Brock:  “And started just rewiring myself to Ben’s programs and info.  Listen to this and transform yourself today, not tomorrow, okay.  Stop reading and download”.  I don’t know what that turn into at the end.

Ben:  But I’m not quite sure who Sean Connery is superior, Brock.

Brock:  Well, we’ll have to get this money penny in here to find out.

Ben:  Alright.  We should probably end before we digress into worst accents than Sean Connery.  But in the meantime…


Brock:  That’s just ridiculousness.

Ben:  Go to bengreenfieldfitness.com/2 no, 316 for the show notes.  Stay tune next weekend for something else.

Brock:  Something else and?

Ben:  And visit bengreenfieldfitness.com for all your health and fitness advice. Goodbye.

Visit bengreenfieldfitness.com for even more cutting edge fitness, nutrition, and performance advice.

[1:16:08]         END



May 6, 2015 Podcast: Exercising In The Heat vs. Sauna Training, Should You Use Colloidal Minerals, Healthiest Way To Clean Water Bottles, How To Increase Pain Tolerance During Workouts, and Using Skulpt To Measure Body Fat.

Have a podcast question for Ben? Click the tab on the right (or go to SpeakPipe), use the Contact button on the app, click Ask a Podcast Question at the bottom of this page, Skype “pacificfit” or use the “Ask Ben” form at the bottom of this page.


News Flashes:

You can receive these News Flashes (and more) every single day, if you follow Ben on Twitter.com/BenGreenfieldFacebook.com/BGFitness and Google+.


Special Announcements:

This podcast is brought to you by Onnit, where you can get punishing maces, steel bells, primal bells, medicine balls and much more. You save 10% at http://www.onnit.com/bengreenfield.

The BenGreenfieldFitness Quarterly box has officially launched! When you sign-up, you’ll get a Quarterly handpicked box jam-packed with Ben’s favorite fitness gear, supplements, nutrients and research-proven biohacks

May 22-26, 2015: Custom Father-Son Wilderness Program with Ben Greenfield. Imagine taking five days with your son(s), and connecting deeply with nature and your boy(s) through ancestral wilderness survival skills, all within a small “tribe” of other fathers & sons that are like minded with similar values. Since the dawn of time, fathers and sons have bonded deeply in and with the wilderness. Ancestral wilderness skills have an innate ability to deepen the Father-Son connection like nothing else. During this custom Father-Son Wilderness Program, we’ll make fire by friction, build and sleep in natural shelters, learn traditional hunting and gathering techniques, and track wild animals. Primitive wilderness survival isn’t a “Man vs. Wild” scenario, it is an opportunity to build a deep relationship with the Earth. As you and your son do so, you’ll find that your relationship with your son deepens in powerful ways. Click here for all details and to register.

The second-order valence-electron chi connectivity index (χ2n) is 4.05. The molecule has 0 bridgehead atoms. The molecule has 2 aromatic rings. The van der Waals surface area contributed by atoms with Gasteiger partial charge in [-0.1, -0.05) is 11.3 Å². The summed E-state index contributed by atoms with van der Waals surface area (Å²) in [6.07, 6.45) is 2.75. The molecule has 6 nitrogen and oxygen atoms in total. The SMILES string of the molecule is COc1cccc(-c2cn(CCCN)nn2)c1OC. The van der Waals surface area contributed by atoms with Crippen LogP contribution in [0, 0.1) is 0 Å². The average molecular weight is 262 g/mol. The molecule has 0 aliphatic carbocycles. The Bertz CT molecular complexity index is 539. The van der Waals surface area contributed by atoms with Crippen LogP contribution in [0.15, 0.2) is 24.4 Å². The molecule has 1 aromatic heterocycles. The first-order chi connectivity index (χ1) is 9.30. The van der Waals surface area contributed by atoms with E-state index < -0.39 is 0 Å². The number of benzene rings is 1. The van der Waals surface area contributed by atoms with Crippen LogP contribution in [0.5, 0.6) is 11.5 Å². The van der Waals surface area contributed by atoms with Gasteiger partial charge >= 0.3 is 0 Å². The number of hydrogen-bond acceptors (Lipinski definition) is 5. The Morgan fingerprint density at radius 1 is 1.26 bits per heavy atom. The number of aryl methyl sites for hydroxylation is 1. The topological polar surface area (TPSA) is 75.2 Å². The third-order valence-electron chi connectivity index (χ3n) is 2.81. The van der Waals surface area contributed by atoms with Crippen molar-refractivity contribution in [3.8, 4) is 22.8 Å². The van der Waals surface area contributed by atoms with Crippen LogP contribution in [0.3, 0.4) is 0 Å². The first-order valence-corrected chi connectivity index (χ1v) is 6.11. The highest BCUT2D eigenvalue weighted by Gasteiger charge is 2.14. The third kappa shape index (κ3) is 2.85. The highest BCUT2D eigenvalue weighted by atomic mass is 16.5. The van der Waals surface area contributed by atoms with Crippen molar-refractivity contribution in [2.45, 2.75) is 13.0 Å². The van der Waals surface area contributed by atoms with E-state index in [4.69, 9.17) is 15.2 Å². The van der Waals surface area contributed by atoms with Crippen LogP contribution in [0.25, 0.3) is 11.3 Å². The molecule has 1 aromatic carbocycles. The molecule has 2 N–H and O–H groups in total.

June 3-6, 2015: Nourish Vermont: Traditional Foods and Health Gathering. Come learn the core principles of traditional diets, inspired by the teachings of the Weston A. Price Foundation, and explore how embracing this lifestyle can contribute to one’s health, wellness and longevity. Hear Ben and Jessa speak on ancestral food preparation methods, and enjoy nutrient-dense, locally and organically grown vegetables, pastured and grass–fed meat, raw dairy products, and fermented vegetables. Click here for all details and to register.

Grab this Official Ben Greenfield Fitness Gear package that comes with a tech shirt, a beanie and a water bottle.

And of course, this week’s top iTunes review – gets some BG Fitness swag straight from Ben – leave your review for a chance to win some!



Listener Q&A:

As compiled, deciphered, edited and sometimes read by Brock Skywalker Armstrong, the Podcast Sidekick and Audio Ninja.

Exercising In The Heat vs. Sauna Training